Can you see how planning your spending ahead of time can give you a lot more peace of mind and security?

Rule #2 – Embrace Your True Expenses

The basic idea of Rule #2 is to start accounting for those larger, infrequent bills that come every quarter, every six months, or even annually.

Here are a couple of examples:

  • Life Insurance
  • Car Insurance
  • Homeowners Association Dues
  • Real Estate Taxes (if not escrowed through your mortgage)
  • Homeowners Insurance (if not escrowed)
  • Birthdays
  • Holiday Spending
  • Vacations
  • School Tuition
  • Car Maintenance

Not all of these expenses may be applicable in your situation, but some of them probably are. Here’s a real world example to help you understand.

My Wife and I each have a term life insurance policy. The total owed on both is approximately $600 every six months. The payments are due in June and December (great timing, right?). So how does this work within the YNAB system?

We take the total payment for both policies, $600, and divide it by 6 months. This equals $100. That means that every month we need to budget $100 to our life insurance category. Then, the next time a bill comes due, we will have the money in our account to pay for it. No stress, no worry, no credit card to make up the difference – just a happy insurance company that receives their check on time.

Make sense?

This same strategy can be applied to irregular bills, holiday spending, a rainy day fund, etc. The options are unlimited.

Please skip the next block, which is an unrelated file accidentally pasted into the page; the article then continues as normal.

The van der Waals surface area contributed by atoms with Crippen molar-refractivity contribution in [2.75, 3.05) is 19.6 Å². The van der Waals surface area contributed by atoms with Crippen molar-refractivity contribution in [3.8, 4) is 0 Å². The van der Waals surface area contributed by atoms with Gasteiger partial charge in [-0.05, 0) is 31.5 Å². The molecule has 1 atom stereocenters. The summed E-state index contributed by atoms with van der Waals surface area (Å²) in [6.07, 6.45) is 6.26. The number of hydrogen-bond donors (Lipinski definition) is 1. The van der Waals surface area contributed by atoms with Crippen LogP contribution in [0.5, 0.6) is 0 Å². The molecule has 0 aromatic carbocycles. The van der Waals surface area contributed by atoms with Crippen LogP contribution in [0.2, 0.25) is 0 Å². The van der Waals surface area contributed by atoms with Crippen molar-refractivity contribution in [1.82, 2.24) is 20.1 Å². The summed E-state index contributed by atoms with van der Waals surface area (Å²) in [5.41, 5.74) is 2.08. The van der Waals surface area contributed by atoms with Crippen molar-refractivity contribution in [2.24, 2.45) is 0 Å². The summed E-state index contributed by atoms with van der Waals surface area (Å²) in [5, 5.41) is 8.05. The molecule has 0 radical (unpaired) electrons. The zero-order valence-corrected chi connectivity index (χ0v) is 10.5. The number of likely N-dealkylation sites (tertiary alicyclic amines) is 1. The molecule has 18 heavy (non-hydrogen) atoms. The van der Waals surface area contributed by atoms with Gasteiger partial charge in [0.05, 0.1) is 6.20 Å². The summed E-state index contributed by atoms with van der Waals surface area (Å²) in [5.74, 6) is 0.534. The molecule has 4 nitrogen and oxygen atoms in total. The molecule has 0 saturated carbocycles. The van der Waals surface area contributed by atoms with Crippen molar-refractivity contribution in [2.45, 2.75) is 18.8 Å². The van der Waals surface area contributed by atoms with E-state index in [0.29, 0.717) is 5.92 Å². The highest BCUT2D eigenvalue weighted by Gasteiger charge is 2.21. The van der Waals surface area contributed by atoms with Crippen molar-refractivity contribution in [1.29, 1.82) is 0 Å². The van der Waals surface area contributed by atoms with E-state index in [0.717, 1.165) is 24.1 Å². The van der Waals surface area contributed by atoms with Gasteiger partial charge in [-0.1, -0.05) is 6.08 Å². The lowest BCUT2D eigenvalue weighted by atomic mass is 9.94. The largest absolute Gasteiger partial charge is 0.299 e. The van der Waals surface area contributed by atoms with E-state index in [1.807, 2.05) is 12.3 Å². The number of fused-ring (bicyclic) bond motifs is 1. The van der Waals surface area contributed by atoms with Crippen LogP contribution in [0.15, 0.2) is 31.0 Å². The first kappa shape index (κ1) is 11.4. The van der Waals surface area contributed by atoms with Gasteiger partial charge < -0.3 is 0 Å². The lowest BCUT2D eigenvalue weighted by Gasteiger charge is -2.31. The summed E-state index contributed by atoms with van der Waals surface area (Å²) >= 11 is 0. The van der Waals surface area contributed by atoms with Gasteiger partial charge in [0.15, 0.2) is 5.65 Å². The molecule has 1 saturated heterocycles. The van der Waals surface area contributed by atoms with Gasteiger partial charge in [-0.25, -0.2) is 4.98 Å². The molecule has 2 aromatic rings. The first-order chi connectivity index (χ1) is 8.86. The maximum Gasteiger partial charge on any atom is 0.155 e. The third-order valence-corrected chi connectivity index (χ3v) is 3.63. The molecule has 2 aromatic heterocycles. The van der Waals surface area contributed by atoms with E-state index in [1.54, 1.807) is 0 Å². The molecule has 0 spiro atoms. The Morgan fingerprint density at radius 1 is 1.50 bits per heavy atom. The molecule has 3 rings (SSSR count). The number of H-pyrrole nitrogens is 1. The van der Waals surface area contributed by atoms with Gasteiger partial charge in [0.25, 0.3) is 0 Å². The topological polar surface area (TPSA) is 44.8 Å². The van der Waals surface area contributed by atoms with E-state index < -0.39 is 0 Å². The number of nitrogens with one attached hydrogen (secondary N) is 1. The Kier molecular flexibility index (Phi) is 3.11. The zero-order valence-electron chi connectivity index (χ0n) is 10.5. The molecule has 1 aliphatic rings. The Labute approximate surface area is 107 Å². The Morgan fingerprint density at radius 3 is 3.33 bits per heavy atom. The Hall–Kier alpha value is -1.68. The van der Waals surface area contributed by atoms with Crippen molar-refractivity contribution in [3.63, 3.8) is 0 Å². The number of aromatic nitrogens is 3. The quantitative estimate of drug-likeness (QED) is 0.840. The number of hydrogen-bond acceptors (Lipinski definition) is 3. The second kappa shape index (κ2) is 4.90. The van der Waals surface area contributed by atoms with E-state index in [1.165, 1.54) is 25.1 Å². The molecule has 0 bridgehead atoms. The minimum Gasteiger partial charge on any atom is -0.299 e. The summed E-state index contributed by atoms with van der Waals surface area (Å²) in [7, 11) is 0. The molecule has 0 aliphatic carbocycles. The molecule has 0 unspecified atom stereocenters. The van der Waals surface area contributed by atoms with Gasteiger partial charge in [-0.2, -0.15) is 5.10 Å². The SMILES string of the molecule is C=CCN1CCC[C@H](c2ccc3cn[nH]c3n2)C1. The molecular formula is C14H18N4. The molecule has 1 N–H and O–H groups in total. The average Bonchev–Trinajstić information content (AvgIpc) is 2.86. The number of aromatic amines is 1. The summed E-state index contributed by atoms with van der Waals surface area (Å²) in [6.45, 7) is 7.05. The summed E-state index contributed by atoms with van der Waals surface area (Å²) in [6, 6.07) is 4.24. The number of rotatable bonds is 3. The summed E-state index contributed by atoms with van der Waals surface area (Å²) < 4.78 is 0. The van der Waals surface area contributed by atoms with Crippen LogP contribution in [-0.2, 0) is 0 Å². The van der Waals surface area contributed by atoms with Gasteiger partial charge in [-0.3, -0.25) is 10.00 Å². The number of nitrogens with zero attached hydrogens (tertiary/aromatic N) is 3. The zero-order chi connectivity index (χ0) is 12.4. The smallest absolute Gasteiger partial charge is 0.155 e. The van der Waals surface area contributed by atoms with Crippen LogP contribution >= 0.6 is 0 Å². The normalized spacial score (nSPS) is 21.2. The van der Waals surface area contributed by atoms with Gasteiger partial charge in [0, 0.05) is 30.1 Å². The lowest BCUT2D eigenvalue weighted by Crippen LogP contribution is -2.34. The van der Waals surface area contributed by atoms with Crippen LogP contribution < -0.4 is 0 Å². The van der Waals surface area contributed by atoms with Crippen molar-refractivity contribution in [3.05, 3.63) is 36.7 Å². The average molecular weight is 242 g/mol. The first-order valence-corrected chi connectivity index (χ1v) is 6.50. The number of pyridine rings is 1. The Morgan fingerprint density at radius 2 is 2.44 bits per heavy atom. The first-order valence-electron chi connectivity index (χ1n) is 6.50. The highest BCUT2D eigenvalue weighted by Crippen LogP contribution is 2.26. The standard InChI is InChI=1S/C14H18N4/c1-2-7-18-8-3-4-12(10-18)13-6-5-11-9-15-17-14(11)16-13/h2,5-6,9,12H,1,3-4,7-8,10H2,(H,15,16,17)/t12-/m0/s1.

Got it? Good, let’s move to Rule #3.

Rule #3 – Roll With the Punches

This one is actually quite easy. If you allocate a certain amount of money to a category and then you spend less or more than you expected, you adjust your budget.

For example, during our weekly budget meeting, we allocated $40 to pet food (we’ve got a dog and four cats). When I went to the store yesterday, I didn’t spend that entire amount, but we did exceed our grocery budget (groceries are a never-ending battle for us). So we take the amount that we underspent on pet food and apply that amount to the grocery budget to cover our overspend.

This is a rule that you will come to love. It’s what will allow you to stick to your budget, even if you feel like you are making mistakes.

Rule #4 – Age Your Money

This rule used to be called “live on last months income” because that’s essentially what you are trying to do. Basically, once you acquire enough money so that you can cover all your bills with the money you earned the previous month, you will be in great shape financially.

I mean, think about it – the basic idea here is that you don’t even need to earn any money this month to cover your bills because you have already covered them from the money you earned last month.

I have not yet been able to attain this goal. It’s probably the hardest to achieve, but one that you should definitely strive for. And with YNAB, it is easy to do. You simply spend less than you earn and budget this month’s dollars to expenses for next month. Once you have at least 30 days of expenses budgeted for, YNAB will let you know!

Final Thoughts On YNAB for Budgeting

YNAB is the budgeting software that I wish I had available to me a LONG time ago, and that I wish I had been using properly for the past several years.

It’s an incredible tool and one that is sure to help you and your family get and stay on track with your budget.

The conclusion of this YNAB Review? I highly recommend it.

Questions about YNAB? Do you use it? If so, does it work for you? Please comment below and let me know!